We were living in a temporary apartment my husband’s company provided when we brought my son home. We had very little of our own personal possessions. Most of our things were in a storage unit awaiting a trip to our new home.
Your first child, who arrived early. Living in a temporary apartment in a new city. Husband about to start a new job. Your family living 15 hours drive away in the Northeast. And you’re trying to teach yourself how to breastfeed. The baby won’t latch and he’s crying and you’re crying. You’re pumping every few hours. You’re feeding every few hours. You’re trying to breastfeed more but you’re both getting frustrated. You’re trying to eat, sleep, shower and use the restroom all during that same time. It feels like you’re going to give birth again from the pain every time you use the toilet for the next few weeks. The fridge is sparsely stocked with mostly oatmeal and cookies. The apartment complex you’re in has a fire alarm, which sounds like a siren directly in your living room, that goes off every single morning between 5 and 6am for no apparent reason which justifiably freaks out your newborn. The icing on the cake – none of your clothes fit and all of your clothes that would fit are sitting in a storage unit with contents you won’t see for months.
It didn’t take long for me to feel overwhelmed and exhausted. Yet despite that, I thought I could do it all and I guess I did for a while…
We eventually got out of our apartment and moved into my in-laws downtown home. To be free from the sound of a siren, close to other family members and able to experience nature again felt like a dream. Not long after moving into their home I gave up on the breastfeeding fight. I remember thinking to myself while I was pregnant that breastfeeding was going to be easy. My mother breastfed most of my four siblings. She made it seem so easy. I wish I had taken more classes, checked into his tongue tie and tried more with lactation consultants. I worried myself sick over this. I laid awake at nights, feeling the enormous weight of milk in my breasts and thinking to myself that I was a waste of a mother. I could not accomplish something as simple as feeding my child – the one skill a mom just instinctively possesses.
I decided it was time to fully formula feed when my son was officially 2 months old. I was personally formula-fed as was my husband. My in-laws, despite their good intentions, didn’t understand why the act of breastfeeding was so paramount to me. I remember spending the early days mixing formula in a guest bathroom in the middle of the night for my little boy. The idea of going down a steep flight of stairs in total darkness in the middle of the night frightened me, especially considering my body was finally recovering. The solution we arrived at was turning the guest bathroom into a small formula mixing station. It was close to baby and didn’t require me to have to traverse the stairs of a historic home in the middle of the night. I remember hiding out in that guest room, only emerging to use the bathroom. In retrospect I can see I was hiding in there to escape the questions, the looks and the attention that I thought I would get because I changed our child-rearing plans.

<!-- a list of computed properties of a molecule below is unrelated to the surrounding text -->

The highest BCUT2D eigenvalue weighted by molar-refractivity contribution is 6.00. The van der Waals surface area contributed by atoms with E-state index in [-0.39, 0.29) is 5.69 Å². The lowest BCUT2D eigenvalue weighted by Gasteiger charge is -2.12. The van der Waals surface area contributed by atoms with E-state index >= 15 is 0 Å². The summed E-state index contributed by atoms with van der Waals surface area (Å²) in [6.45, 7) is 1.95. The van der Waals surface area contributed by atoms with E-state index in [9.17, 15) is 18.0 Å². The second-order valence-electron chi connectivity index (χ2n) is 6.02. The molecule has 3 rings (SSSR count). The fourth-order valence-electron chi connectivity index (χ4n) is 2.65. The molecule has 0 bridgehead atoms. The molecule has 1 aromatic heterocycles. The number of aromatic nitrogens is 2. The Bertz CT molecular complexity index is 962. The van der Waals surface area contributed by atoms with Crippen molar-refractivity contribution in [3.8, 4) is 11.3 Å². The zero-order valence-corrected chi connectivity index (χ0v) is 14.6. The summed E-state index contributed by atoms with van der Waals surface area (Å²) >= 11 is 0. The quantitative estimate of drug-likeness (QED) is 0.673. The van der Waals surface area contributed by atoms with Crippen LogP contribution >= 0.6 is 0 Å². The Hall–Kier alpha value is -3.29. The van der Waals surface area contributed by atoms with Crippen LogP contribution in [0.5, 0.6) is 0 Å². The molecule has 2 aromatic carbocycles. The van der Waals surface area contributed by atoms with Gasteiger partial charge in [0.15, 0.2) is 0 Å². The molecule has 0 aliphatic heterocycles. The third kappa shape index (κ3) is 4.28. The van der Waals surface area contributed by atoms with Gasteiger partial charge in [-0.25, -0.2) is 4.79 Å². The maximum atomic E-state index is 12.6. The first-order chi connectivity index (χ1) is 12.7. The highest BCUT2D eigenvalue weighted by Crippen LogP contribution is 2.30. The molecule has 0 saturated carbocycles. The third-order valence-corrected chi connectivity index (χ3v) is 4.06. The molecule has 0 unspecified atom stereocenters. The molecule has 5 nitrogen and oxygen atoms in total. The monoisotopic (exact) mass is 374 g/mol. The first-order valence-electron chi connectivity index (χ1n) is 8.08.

I remember one time that my mother-in-law got me to leave the house. We were looking for furniture for my new home. It was still the summer and it was close to 100 degrees. I had my son in the infant carrier that was resting in our stroller. He began to look lethargic and generally hot at one point. We stopped in the patio department and I scrambled through my overly stuffed diaper bag to find a thermometer. I finally found one only to see his temperature was severely elevated. I didn’t realize being in a car seat carrier, in a covered stroller, in the summer would be this hot for an infant. My enormous diaper bag didn’t have the one essential I needed – formula. I bought some ready-to-feed formula and my son drank it with fervor. I carried him throughout the store after that, worrying incessantly that he would be forever damaged from this and that I was a terrible mother for forgetting something as simple as a bottle of formula.
Being a first time mother is hard. One of the harshest critics being yourself.